Digging Into Horticulture Study Visits
Did you know that horticulture is one of the most technologically advanced industries in the UK? Are you interested in growing vegetables? Have you considered a career in agriculture? Maybe you have an allotment? Or volunteer at a community farm?
The Soil Association has a new programme that aims to encourage more young people to consider a career in farming and to support those who have already taken the first steps towards a future in growing.
There is huge potential for the next generation of vegetable growers in the UK. The UK vegetable market is worth £1.3 billion annually while UK grown fruits are worth £695 million. These numbers have been steadily increasing over recent years, creating new opportunities. The potential within organic vegetable and fruit production is also expanding, with organic fruit increasing by 8.9% last year alone.
At a time when long-term employment can be hard to come by with zero hours contracts becoming more common, a career in farming can be a fulfilling option. Demand for farm staff is anticipated to rise in the next decade with 95,000 people predicted to be employed by the agriculture sector by 2020. Almost half the companies who provide farm staff are already actively trying to recruit new entrants into vegetable production as demand for workers is rapidly increasing.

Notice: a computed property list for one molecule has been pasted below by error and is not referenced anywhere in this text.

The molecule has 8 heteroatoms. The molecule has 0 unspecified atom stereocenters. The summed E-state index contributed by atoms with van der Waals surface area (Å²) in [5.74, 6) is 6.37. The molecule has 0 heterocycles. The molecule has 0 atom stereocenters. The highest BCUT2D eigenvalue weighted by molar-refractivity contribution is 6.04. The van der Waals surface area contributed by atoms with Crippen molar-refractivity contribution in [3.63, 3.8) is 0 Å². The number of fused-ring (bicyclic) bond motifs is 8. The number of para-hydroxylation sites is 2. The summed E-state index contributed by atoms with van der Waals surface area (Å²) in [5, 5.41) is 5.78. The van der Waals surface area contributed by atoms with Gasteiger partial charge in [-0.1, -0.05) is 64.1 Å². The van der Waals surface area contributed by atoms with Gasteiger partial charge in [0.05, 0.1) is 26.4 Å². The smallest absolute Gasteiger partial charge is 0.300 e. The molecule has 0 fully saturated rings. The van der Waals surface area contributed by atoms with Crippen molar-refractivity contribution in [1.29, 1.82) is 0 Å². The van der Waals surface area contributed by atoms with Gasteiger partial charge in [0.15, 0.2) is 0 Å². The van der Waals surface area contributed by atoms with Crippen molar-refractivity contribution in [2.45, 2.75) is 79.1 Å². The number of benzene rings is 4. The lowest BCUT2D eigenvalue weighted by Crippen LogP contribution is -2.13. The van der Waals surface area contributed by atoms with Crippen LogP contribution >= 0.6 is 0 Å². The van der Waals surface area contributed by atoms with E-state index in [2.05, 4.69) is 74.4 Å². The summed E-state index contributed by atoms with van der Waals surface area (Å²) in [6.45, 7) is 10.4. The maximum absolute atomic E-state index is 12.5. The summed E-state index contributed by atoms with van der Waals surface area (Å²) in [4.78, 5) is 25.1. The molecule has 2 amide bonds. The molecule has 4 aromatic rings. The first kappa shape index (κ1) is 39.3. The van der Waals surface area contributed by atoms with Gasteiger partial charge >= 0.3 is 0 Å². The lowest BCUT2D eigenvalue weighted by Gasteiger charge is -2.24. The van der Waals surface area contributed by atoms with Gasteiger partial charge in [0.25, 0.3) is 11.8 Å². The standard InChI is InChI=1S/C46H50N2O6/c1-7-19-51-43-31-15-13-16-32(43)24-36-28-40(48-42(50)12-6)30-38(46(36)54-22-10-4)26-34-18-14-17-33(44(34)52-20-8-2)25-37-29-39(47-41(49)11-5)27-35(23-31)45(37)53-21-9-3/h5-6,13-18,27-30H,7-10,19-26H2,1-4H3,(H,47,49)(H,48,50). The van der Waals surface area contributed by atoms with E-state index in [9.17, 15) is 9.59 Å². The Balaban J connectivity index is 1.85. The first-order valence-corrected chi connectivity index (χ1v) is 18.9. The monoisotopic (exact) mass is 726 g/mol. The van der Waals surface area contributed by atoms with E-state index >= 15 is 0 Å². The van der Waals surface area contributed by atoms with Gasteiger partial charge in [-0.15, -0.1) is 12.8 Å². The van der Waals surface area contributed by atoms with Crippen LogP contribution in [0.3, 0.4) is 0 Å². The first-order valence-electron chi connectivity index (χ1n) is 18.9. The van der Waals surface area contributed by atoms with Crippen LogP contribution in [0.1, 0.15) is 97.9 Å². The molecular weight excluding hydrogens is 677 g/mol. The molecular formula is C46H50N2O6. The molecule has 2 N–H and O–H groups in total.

Agriculture can provide a rewarding career. It requires individuals to employ innovative techniques and creative approaches to produce healthy and sustainable food that feeds local communities. Often working in beautiful rural surroundings, the work balances independent determination with collaborative team-work. Most importantly, you can see the product of your labour every single day in the incredible fresh fruit and vegetables that grow.
The Soil Association, working as part of an industry initiative, wants to support new entrants by highlighting the possibilities and opportunities within large-scale horticulture. The goal is to connect new growers with industry professionals and discuss innovative and exciting approaches that are being increasingly adopted.
This project has been made possible by the funding of the Prince’s Countryside Fund and we are grateful for their support. Founded by HRH The Prince of Wales in 2010, the Fund helps to secure a brighter future for the British countryside and those who maintain it.
The goal of the trip is to examine the student’s preconceptions of UK horticulture and provide real-life exposure to the sector. Our aim is to give delegates a better understanding of the day-to-day functioning of large-scale horticulture and allow them to get their hands dirty. We hope that the visit will also provide a forum to better understand the motivations and concerns of new horticultural entrants and create a network of young growers across the UK.
To read the impressions of the first visit by one of our participants, you can read his blog here.
The next study visit will be held on Sept 29th and 30th in Evesham. For the visit, we will collect you from the Worcester train station. There will be a morning grower visit with lunch, followed by an afternoon visit. In the evening, a focus group survey will be conducted before a group dinner. On the second day, there will be a morning grower visit with lunch before you are dropped back at the station. Food, accommodation and travel costs during the visit will be covered. Travel to and from the start point will not be covered.